I'm really worried about my extended essay right now. I am writing it on economics, a subject which I have never learned before (self learned just out of my own interest), and the first draft is due next week.
Getting to the point, my question at the moment is - To what extent is the market structure of mobile network operators (MNOs) in Blankenese (Germany) oligopolistic, and how does it affect the customers?
This was suggested by my supervisor, but I'm not entirely sure if this is an okay question, because I think I've read in EE guides that answering two questions in one research question is not a good idea.
I told this to my supervisor, and he told me that in this case, the two questions are related to each other so it should be no problem - but what do you guys think?
Just looking at what market structure best illustrates the industry of mobile network operator would be really simple, as there are only four MNOs in Germany and there are extremely high barriers to entry. It wouldn't take me anything close to 4,000 words to finish the extended essay, but also looking at its impact... I'm not so sure if it is a good idea. Could anyone shed a light to this problem please?
Economics EE Question - Is this okay? Watch
- Thread Starter
- 15-08-2013 22:06
- 15-08-2013 22:14
Depending on how much research material you can get you wouldn't need the customers bit. You're gonna get a lot of words into that essay simply by analysing and describing the data you'll be getting. Add in intros, conclusions, etc and it'll be good.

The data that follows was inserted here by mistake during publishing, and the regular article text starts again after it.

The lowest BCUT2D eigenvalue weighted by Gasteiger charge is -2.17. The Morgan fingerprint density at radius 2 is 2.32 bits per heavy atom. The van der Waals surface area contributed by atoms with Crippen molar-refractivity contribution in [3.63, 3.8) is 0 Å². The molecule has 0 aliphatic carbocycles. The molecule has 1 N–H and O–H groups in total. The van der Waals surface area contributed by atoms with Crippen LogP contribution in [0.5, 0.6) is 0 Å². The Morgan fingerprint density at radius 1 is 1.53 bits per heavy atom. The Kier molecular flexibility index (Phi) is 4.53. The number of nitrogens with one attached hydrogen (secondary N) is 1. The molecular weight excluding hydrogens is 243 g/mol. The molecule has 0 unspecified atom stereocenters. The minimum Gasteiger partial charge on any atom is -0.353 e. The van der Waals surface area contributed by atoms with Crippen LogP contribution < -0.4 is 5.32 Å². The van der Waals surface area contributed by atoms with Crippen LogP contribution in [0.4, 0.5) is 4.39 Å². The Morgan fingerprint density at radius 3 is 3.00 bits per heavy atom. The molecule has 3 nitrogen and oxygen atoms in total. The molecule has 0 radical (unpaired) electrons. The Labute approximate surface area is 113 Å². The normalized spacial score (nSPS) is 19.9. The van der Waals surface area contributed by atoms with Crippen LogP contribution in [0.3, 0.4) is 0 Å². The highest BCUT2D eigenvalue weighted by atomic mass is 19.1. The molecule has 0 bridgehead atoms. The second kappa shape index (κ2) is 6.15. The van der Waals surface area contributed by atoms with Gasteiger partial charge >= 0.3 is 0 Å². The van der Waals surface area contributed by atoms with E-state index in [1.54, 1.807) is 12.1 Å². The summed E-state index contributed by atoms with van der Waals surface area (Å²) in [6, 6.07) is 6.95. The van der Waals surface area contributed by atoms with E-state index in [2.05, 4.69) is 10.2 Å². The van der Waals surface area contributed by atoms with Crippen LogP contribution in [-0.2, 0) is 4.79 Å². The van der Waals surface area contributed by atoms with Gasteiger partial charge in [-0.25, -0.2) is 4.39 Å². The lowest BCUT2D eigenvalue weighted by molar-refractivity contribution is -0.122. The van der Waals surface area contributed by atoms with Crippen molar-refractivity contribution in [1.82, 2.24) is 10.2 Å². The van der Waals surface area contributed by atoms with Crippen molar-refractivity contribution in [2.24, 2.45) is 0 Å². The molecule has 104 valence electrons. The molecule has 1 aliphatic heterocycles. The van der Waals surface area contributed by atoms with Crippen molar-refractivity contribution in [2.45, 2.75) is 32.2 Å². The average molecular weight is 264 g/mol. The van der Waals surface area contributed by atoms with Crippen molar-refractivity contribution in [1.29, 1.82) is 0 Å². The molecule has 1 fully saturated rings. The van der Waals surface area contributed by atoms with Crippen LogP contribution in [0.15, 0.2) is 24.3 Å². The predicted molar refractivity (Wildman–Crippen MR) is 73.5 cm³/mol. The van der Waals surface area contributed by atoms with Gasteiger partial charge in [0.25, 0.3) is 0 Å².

- 16-08-2013 05:56
"What do you mean by analysing and describing the data I will be getting? I have annual reports from all four companies - market shares, number of customers, revenues (for secondary data), and also I am planning to do a survey on like 50~100 people and ask them what operator they are using, how much people are paying per month etc. What more do you think is needed?"
I believe that'll be fine for now. Talk about what the annual reports represent, your survey results, etc. and you'll have a few words in. I really think you're going on the right track and if you have that much data you should go for it. =]
- 16-08-2013 06:28
The question seems pretty straight forward...
- determine if the market is oligopolistic backing your claims up with evidence i.e. data analysed after using concentration ratios. Maybe look at how many other small competitors there are and comment on how the barriers to entry make it extremely difficult for new organisations to make it (just to show a well rounded knowledge) - Using data from the concentration ratio you should be able to quantify how oligopolistic the market is too.
- when talking about effects on customers a lot of this can be generalised - basically just the advantages and disadvantages of an oligopoly although having data from consumers of the specific organisations would strengthen your arguments and again, justify with evidence when you talk!
EDIT: If I'm repeating anyone I do apologise - I'm falling asleep!
and I haven't seen the data but off the bat I'd suggest overt collusion over compeititve due to the lack of independent pricing strategies within oligopolies.Last edited by pmc:producer; 16-08-2013 at 06:35.